This book describes and analyses two dialogic network practices: 'Open Dialogues' - developed for use in psychiatric crisis situations - and 'Anticipation Dialogues' - used in less acute situations such as multi-agency muddles where the helper systems are stuck. The book is both theoretical and detailed enough for practitioners who wish to apply the approaches to their work. It is meant for professionals in the fields of psycho-social work - including therapists to day care personnel, social workers to school teachers, - researchers, and academics. As the book touches upon dialogues with and within private networks, the book reaches out to clients, too.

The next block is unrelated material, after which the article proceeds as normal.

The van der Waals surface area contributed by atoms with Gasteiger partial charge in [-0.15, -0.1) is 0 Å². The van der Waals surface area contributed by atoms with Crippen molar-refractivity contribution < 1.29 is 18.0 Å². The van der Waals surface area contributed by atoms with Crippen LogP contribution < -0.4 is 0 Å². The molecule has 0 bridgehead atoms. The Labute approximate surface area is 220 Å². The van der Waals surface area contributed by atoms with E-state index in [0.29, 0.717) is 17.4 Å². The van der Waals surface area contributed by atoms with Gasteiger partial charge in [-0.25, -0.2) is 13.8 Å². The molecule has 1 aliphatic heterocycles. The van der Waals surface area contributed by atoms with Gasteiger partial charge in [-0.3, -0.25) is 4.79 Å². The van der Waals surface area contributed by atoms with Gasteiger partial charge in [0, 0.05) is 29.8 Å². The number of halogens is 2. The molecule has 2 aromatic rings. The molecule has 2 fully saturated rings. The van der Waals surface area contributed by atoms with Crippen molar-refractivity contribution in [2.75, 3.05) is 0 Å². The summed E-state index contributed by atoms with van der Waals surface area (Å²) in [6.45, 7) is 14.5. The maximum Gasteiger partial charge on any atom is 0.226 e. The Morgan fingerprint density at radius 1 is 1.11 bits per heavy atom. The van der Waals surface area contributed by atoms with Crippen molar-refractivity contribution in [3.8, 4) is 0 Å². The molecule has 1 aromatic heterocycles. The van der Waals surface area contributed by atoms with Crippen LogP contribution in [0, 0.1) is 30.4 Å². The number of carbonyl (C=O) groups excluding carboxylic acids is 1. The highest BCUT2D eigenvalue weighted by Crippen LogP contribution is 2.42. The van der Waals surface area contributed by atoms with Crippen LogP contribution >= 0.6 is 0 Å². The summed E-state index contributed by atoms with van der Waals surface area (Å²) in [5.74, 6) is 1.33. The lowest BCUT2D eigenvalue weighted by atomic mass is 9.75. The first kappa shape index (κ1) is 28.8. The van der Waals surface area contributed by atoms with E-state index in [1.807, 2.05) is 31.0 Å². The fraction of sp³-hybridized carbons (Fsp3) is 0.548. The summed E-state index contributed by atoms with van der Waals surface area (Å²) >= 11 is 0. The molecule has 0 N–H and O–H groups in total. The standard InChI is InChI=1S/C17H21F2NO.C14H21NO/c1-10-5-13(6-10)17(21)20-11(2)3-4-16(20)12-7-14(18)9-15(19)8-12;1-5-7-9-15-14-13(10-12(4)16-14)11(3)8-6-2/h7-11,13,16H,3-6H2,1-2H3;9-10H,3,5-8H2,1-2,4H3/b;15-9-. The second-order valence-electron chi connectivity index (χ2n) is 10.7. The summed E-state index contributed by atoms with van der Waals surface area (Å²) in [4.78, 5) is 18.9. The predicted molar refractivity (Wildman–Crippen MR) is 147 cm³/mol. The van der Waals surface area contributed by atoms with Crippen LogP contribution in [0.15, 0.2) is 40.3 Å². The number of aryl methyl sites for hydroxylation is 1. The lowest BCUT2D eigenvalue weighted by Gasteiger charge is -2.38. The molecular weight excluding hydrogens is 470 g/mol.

'...The book carefully explains the theoretical basis for dialogical communication, drawing heavily on the work of Mikhail Bakhtin, but its great strength is the way these principles have been transformed into a practice of community meetings. Because the authors are drawing on years of experience as well as outcome research studies, they present a framework for a model that is proven and they describe the techniques that make it work. For example, there are helpful sections that spell out what questions to ask a psychotic patient, how to respond to delusions and how to approach other professionals when the network is becoming stuck in its task.'Although the book describes their model in detail, many practitioners find that their ideas about dialogic communication can be applied across a wide range of clinical settings, such as family therapy, but they are particularly useful when multi-disciplinary or multi-agency teams meet to devise treatment for patients...'This Finnish team is widely recognized for the work they are doing, as shown by their writings and presentations at conferences, and this book gives them the space to explain their thinking and practice in greater detail than ever before. It is a major step in bringing their work to the attention of the English speaking community.' - David Campbell and Ros Draper, from the Editors' Foreword'What I particularly appreciated in reading this work is that we are introduced in both Open Dialogues and Anticipation Dialogues to important elements of Bakhtin's dialogical theory, together with fresh ideas about networks talking with networks... On a smaller scale, this book feels to me like a trumpet blast, not just in announcing the achievement of a more contextualized approach to human dilemmas, but in offering some solid proof of its efficacy.' - Lynn Hoffman, from the Foreword